Many people in our research computing community — and in the broader research community we serve — are in pain this week. There’s another video of another Black man, George Floyd, begging for his life while being murdered by a police officer in Minneapolis. Here in Toronto a Black woman, Regis Korchinski-Paquet, died when what should have been a routine call resulted in a mystifying number of police officers showing up. With only police officers present in her apartment, she went over her high-rise balcony to her death, with her last words being, repeatedly, “Mom, help”. This is all taking place during a pandemic which is disproportionately killing and incapacitating Black people, Indigenous people, and people of colour because they have less access to jobs that can be worked from home, and are more likely to be living in overcrowded multi-generational homes.
So with news and social media being dominated by the consequences of systemic racism, anti-Black violence in particular, and police violence in reaction to anti-police-brutality protests, a lot of people are feeling despair and anguish.
As managers, we are leaders of communities. Small communities, but nonetheless. We have a responsibility to members of those communities to let them know we support them and are here for them. It doesn’t take much to be small bit of genuine help to someone really struggling. But we have to initiate the conversations. Our community members won’t open up to us about these topics until we’ve demonstrated we can have some kind of adult conversation about racism.
Doing or saying something is scary for many of us in research computing — who are overwhelmingly not Black and mostly white, which is a related conversation we need to have — because we are worried, reasonably, about getting it wrong. And it’s easy to make the excuse that because we don’t have Black team members (which… you know, same) it’s not something we need to address.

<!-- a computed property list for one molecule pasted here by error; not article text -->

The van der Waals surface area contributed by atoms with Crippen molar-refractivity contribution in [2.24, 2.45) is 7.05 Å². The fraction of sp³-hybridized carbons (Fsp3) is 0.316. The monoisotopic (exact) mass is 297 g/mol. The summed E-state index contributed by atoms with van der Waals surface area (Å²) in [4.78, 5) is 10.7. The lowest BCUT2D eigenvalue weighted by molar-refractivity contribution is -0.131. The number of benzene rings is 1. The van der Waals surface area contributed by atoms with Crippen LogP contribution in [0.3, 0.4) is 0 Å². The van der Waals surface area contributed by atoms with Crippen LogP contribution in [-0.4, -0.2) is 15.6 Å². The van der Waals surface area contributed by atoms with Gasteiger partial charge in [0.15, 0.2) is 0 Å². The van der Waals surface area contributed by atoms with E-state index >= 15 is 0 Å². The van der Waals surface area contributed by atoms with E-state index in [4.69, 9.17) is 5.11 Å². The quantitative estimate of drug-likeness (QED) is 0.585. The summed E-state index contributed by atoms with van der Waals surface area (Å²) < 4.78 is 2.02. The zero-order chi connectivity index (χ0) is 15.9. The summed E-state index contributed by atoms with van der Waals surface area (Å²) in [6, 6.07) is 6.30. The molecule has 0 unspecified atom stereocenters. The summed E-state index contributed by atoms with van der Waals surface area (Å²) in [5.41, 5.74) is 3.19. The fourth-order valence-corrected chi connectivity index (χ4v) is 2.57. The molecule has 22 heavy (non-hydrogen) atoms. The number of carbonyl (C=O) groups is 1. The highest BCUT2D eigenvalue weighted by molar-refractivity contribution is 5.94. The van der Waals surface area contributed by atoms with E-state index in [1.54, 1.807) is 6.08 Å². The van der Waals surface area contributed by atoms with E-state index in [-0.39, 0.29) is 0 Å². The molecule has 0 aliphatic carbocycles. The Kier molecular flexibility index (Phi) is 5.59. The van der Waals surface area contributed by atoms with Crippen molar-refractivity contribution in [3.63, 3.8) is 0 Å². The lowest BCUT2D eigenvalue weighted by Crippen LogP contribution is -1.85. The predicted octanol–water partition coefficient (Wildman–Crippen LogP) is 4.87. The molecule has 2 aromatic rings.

Most of us don’t have team members who have gotten sick with COVID-19 either, but we’ve certainly been addressing that. It’s been hard and uncomfortable and we didn’t get it all right the first time around and we did it anyway. You don’t necessarily know who’s hurting in your team and community or why. Not addressing a topic dominating the news and social media now doesn’t project professionalism, it just suggests discomfort or indifference.
I do not have great suggestions about what to say or do. I can offer some articles and collections of resources I’m finding useful:
- How Black employees want to be supported by their employers during times of protest for BlackLivesMatter - Pariss Athena
- Welcome To The Anti-Racism Movement — Here’s What You’ve Missed - Ijeoma Oluo
- Anti-Racist Resource Guide - Victoria Alexander
- Anti-Racism Resources - Sarah Sophie Flicker, Alyssa Klein
- Scaffolded Anti-Racism Resources - Anna Stamborski, Nikki Zimmermann, Bailie Gregory
I can also tell you what I’m doing at work. I’ve raised the issue at our all hands meeting using words much like the above, and let people know they can talk to me about it if they need to. Unhelpfully, I sounded a bit awkward, even after practicing, but the next conversation will be easier. I’ve made a point of checking in a little deeper with people during one-on-ones, and doing a lot of listening, I’m listening for feedback even when it’s uncomfortable, and I’ll keep reading those materials, and others, to see what I can do better and how I can support change.
That’s not the best or even a particularly good way to address what’s going on now and what’s been going on for a very long time. It’s the bare minimum, and started too late. The challenge will come when making changes, then advocating for more change to peers and upwards. But it’s a start.